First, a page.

A new report by a wildlife campaign group has found that there are double the number of tigers that are currently in captivity than those that are left in the wild.
There are an estimated 7,000 captive tigers in the United States and about 1,600 more in Europe while there are just 3,900 tigers left in the world, claimed the report from Europe’s Second-Class Tigers that was published earlier this week.
The abuse and exploitation of tigers in captivity in Europe and the US have also been documented in the report.
“The trade in captive tigers dead and alive is a very serious problem,” Kieran Harkin, the head of Wildlife Animals in Trade at Four Paws International, the organisation that published the report, said.
“Our investigations reveal how captive tigers in private ownership, zoos, circuses and self-proclaimed ‘sanctuaries’ in Europe, are traded, bred and exploited. They’re used as playthings, for selfies and as circus performers,” Harkin added.
“And when the animal becomes too big, they are worth more dead than alive. The trade in tigers and tiger parts for the production of ‘traditional medicine’ in countries like Vietnam and China is very lucrative,” Harkin said.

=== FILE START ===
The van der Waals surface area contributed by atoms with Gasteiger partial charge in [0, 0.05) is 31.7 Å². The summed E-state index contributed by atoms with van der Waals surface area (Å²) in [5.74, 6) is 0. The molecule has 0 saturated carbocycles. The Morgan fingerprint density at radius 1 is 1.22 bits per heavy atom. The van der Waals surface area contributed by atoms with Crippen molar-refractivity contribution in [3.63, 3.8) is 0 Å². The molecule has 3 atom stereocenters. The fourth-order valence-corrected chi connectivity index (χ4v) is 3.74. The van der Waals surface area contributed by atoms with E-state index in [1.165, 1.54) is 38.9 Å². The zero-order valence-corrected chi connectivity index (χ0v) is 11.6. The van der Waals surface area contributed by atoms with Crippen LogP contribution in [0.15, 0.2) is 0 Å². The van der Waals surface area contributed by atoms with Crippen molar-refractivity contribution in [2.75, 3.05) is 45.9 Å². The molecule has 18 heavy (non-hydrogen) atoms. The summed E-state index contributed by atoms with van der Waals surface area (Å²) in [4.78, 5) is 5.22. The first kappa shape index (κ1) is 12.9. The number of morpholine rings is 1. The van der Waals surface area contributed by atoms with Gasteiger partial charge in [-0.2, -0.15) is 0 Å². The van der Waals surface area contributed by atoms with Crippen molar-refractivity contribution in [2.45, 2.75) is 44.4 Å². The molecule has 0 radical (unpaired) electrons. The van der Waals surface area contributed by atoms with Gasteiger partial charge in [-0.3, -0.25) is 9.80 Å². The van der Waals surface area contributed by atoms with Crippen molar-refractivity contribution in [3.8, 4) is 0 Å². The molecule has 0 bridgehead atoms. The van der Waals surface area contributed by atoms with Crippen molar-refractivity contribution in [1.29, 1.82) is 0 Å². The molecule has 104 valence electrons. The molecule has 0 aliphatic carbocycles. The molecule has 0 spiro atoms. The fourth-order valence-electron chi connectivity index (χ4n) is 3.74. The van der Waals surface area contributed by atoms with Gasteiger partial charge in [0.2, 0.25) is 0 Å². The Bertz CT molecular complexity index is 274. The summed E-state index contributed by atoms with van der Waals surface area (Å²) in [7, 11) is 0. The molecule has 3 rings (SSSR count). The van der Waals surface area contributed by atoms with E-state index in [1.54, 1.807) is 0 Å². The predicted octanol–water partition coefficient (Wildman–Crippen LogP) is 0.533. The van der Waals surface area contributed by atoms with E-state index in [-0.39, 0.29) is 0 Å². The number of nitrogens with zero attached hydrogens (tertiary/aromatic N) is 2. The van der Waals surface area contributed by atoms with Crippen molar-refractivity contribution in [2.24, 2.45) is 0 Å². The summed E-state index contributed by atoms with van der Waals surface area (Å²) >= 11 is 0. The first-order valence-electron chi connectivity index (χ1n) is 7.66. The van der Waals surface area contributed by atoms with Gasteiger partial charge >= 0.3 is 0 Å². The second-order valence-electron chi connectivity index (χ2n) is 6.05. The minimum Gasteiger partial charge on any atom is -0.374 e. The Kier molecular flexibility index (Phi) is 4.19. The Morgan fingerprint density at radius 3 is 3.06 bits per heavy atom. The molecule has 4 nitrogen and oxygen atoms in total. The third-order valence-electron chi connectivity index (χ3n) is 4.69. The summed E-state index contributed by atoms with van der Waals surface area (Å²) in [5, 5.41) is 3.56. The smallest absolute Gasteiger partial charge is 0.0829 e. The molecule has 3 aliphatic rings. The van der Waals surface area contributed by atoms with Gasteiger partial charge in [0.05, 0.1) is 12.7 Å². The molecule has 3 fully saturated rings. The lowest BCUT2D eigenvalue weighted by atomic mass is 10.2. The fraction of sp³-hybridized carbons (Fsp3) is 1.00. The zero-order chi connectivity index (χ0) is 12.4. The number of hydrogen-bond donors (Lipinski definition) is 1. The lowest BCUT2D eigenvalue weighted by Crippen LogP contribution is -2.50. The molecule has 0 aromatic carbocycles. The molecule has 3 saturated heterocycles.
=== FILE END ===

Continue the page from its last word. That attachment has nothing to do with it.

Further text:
With 180 tiger sin captivity, the Czech Republic tops the list for the number of captive tigers in Europe. It is followed closely by Germany, which has 164 tigers in captivity while the United Kingdom has 123 such captive tigers. UK allows tigers to be kept in captivity by private citizens.
A tiger captive-bred in Europe can attract up to $24,000 to export, found investigations conducted by Four Paws. The market price for one kilogram of tiger bones is almost $2,000, it added.
The shadowy network of traders and breeders operating in Europe has laso been documented by the report, which claimed that social media and public websites are openly used by such traders to conduct trade in the animal.
It highlights European “Joe Exotics” (a main character in the Netflix series) who operate facilities in Spain, Germany, the Czech Republic, Slovakia, France and Malta.
“Not only do captive tigers stand no chance of being rehabilitated into the wild, their trade also fuels the poaching of the few remaining wild tigers in the world,” Harkin said.
Under the Convention on International Trade in Endangered Species, wild tigers are listed as Appendix 1. It means that conducting international commercial trade is generally prohibited. However, under the same convention, captive tigers are listed in Appendix 2 which grants legality of commercial trade of such tigers and the trading is monitored very loosely.
(Adapted from AlJazeera.com)